App helping kids report bullying makes debut in Kenilworth schools
Students in Kenilworth are among the first in the country to get access to a smartphone app that makes it easy to put a stop to cyberbullying or reach out for help when they, or someone they know, is in trouble. The STOPit app comes preloaded with tools to report online harassment, anonymously help friends in need and contact teachers, school officials and local police.
Students are asked to snap a screenshot on their phone of the alleged bullying, whether it be on Twitter, Instagram, in text messages or elsewhere, and use the app to send the screenshot to authorities. The app presents users with four choices: Stop It, Friend It, Report It and Help It.
The different buttons allow kids to send a report with their name attached, send one anonymously, talk to police, or get easy access to teachers, coaches and a 24-hour help line.
"I love the help line for kids that are seriously in a bad place," Luciani said. "Unfortunately at 2 a.m., a coach probably isn't around. The app makes it so they can connect with someone, especially if they want to hurt themselves, cut themselves or take some pills."
Todd Schobel, a Tewksbury resident and founder of StopIt, said the idea for the app came about in 2012 when he heard the story of Amanda Todd, a 15-year-old Canadian whose high profile suicide was spurred by years of bullying.
"When a young person comes under attack, the first thing they want is for it to stop. But it's too much of a monumental task to make it stop themselves, so they go into a corner," Schobel said.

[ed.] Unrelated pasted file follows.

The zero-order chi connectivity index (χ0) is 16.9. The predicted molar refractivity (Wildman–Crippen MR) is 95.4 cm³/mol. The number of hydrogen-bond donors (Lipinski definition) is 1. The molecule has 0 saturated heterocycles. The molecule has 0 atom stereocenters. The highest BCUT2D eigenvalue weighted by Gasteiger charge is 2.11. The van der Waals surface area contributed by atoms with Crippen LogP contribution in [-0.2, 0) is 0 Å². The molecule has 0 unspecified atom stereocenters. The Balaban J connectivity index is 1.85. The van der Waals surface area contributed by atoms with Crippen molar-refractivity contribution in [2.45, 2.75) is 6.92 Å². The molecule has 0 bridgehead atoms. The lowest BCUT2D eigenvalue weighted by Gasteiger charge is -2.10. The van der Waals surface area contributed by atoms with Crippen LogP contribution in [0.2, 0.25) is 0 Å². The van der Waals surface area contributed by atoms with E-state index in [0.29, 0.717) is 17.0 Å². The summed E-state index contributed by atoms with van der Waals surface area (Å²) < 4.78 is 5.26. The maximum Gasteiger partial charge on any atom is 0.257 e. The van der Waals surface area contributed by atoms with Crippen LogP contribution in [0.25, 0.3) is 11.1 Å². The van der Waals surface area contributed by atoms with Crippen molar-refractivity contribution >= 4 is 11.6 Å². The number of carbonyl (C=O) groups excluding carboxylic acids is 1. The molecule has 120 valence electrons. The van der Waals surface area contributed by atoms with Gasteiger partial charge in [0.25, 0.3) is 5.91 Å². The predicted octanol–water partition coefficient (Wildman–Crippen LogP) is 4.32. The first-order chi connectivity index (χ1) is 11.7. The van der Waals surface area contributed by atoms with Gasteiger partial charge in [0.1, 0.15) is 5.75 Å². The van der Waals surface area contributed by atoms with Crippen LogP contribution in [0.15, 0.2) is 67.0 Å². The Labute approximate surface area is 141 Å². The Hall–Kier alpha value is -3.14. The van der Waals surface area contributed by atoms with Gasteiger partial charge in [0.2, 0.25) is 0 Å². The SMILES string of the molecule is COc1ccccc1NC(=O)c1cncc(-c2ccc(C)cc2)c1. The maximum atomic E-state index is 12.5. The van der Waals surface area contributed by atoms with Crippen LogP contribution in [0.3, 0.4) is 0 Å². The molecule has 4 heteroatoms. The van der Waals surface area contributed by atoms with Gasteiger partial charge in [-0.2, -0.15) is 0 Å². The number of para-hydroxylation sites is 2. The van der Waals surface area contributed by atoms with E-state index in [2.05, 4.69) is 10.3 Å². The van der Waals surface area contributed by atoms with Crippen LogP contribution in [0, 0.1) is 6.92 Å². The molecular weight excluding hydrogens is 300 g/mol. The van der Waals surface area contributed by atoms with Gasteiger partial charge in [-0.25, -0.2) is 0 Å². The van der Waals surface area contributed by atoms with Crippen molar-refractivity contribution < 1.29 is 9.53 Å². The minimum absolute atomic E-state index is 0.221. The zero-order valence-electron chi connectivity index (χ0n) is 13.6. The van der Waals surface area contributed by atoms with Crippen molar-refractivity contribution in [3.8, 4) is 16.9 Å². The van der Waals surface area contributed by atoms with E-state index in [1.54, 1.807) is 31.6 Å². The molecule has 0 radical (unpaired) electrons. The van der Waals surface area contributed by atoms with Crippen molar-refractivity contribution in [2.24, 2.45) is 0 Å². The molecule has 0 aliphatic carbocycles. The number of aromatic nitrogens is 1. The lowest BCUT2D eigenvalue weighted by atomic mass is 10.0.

"I think there's a ton of great kids out there, we just wanted give them an easier way to make a difference. Let them, with their phone and a few minutes, perform an act of courage," he said.
Kenilworth was the first school to sign up for the pilot program, which also includes Saint Denis School in Manasquan and a half-dozen other schools across the country, Schobel said.
When StopIt is officially rolled out, schools will be able to pay a license fee to grant students free access, or parents can buy the app independent of a school for $4, Schobel said. The app is available for iPhones, iPods and Android phones.
Luciani, who serves as principal for both the middle and high schools, said the aim of the app was to let kids know there are consequences for what they do online.
"These kids are 13, 14, they're immature, they're going to make mistakes. We're not going to hammer them, but they have to learn that if you do this in college, all that tuition money is gone. You do it at work, you lose your job," Luiciani said.
"Hopefully if they learn it in high school, they make better decisions later, and maybe become more understanding and compassionate toward each other," he said.